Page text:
Ray Novack has never actually seen the Beverly Holiday Parade. As the former director of the Beverly High School marching band (he retired last year), Novack has marched in 35 consecutive parades. At yesterday’s 65th annual parade, he sat atop a silver Mustang convertible as the grand marshal, waving to the thousands of residents who lined Cabot, Elliott and Rantoul Streets, braving the chilly winds to welcome Beverly’s official start of the giving season.
“Usually we (the BHS marching band) are at the end of the parade,” Novack said. “This year, I’m at the beginning, the first time (in 35 years) I haven’t marched, so it’s nice to ride in such an esteemed place of honor. Maybe next year, I’ll actually watch it from the street.”
Novack was one of several hundred participants in this year’s parade, the biggest ever with 50 entries and floats, according to Wendy Kelley, vice president of the parade committee and assistant vice president of Salem Five Bank.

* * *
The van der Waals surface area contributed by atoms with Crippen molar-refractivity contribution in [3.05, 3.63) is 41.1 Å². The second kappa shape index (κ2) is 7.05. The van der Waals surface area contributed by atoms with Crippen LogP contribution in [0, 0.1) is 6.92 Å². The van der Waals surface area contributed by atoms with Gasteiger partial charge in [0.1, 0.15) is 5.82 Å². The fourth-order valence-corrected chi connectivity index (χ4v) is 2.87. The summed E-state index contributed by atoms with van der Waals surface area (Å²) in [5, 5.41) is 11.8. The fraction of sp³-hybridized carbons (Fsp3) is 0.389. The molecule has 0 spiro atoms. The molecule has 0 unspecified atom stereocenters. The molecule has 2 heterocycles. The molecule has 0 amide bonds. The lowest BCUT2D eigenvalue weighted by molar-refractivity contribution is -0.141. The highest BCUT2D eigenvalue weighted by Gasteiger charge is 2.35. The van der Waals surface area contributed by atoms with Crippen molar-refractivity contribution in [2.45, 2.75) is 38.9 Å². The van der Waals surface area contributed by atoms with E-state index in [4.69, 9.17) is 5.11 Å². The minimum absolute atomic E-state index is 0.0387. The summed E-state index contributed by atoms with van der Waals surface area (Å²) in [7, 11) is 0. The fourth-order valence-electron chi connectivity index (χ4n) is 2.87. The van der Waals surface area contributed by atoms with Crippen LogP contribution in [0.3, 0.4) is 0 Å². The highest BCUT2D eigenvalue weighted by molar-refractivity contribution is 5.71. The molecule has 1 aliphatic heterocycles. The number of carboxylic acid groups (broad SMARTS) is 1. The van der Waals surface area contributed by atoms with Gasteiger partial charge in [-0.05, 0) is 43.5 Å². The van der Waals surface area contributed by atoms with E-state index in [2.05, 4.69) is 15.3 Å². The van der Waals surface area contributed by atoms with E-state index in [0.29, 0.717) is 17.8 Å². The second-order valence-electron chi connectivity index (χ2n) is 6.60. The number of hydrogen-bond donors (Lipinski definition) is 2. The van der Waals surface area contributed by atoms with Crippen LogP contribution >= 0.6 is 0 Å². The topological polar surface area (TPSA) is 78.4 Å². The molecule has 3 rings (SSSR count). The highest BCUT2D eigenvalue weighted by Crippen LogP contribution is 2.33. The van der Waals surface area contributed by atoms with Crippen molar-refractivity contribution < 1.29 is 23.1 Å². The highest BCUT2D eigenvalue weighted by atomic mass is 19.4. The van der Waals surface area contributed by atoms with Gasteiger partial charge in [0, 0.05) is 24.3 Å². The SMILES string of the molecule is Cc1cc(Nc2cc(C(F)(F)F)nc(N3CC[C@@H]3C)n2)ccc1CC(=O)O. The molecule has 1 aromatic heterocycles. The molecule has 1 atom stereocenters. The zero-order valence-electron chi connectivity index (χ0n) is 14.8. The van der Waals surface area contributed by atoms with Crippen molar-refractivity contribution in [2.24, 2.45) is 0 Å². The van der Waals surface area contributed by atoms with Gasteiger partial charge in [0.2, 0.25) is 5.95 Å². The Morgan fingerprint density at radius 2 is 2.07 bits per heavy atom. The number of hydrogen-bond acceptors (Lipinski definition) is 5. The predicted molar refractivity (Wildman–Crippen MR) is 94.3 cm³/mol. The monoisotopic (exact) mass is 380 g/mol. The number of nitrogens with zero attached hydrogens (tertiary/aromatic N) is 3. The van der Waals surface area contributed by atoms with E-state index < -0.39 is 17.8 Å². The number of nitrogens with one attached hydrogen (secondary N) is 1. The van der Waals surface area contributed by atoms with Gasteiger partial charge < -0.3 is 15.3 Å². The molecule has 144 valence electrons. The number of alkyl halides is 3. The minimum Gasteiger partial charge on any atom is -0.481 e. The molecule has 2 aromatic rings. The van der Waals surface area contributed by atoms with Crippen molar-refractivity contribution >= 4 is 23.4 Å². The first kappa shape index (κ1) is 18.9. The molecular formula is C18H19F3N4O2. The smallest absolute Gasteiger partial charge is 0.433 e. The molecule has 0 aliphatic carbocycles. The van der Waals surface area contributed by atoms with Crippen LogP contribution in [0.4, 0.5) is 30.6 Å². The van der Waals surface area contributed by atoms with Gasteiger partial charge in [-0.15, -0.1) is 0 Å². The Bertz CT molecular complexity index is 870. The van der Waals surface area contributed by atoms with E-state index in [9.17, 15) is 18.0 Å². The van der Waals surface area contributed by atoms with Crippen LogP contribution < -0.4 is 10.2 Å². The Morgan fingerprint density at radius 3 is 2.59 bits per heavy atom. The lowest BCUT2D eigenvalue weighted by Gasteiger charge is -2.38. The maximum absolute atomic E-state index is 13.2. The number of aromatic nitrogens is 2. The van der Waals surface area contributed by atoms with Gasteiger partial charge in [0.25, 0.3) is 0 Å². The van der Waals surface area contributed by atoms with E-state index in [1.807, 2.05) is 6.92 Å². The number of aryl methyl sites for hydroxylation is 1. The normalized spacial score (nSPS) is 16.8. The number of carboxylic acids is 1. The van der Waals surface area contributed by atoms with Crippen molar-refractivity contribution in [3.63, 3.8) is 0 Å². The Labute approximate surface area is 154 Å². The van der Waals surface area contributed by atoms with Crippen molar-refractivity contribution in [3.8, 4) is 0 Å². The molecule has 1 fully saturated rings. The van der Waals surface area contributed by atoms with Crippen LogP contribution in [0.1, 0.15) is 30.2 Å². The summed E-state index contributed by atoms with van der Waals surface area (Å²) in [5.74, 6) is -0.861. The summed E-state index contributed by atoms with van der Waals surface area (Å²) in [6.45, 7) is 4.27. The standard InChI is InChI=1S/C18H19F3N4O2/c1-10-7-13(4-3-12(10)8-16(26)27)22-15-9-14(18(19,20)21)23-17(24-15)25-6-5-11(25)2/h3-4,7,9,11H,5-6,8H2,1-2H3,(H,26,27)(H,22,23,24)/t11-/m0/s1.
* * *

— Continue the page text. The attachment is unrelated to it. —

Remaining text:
The Kora Shrine Log Rollers from Maine came again to drive their miniature log trucks and raise money for burn victims. The Girl and Boy Scouts were also on hand, along with librarians, firefighters, dance groups, Little Leaguers, Red Cross representatives, Momball team members, mayors and marching bands. Oh, and that guy with the white beard and red suit.
Volunteers from Beverly Bootstraps — this year’s designated charity for the parade — collected canned foods in shopping carts, and other service and school groups collected donations in Christmas bags while tossing candy to children. The parade, which originally began as a way to start the holiday shopping season in downtown Beverly, is now one of the longest-running holiday parades in Massachusetts, Kelley said, and a tradition for many area families.
Tom and Tracey Vaccaro of Beverly have been bringing their sons to the parade for the past four years. Tom, 53, who grew up in Beverly, remembers coming to the parade every year as a child, and sees it as a great way to mark the holiday season.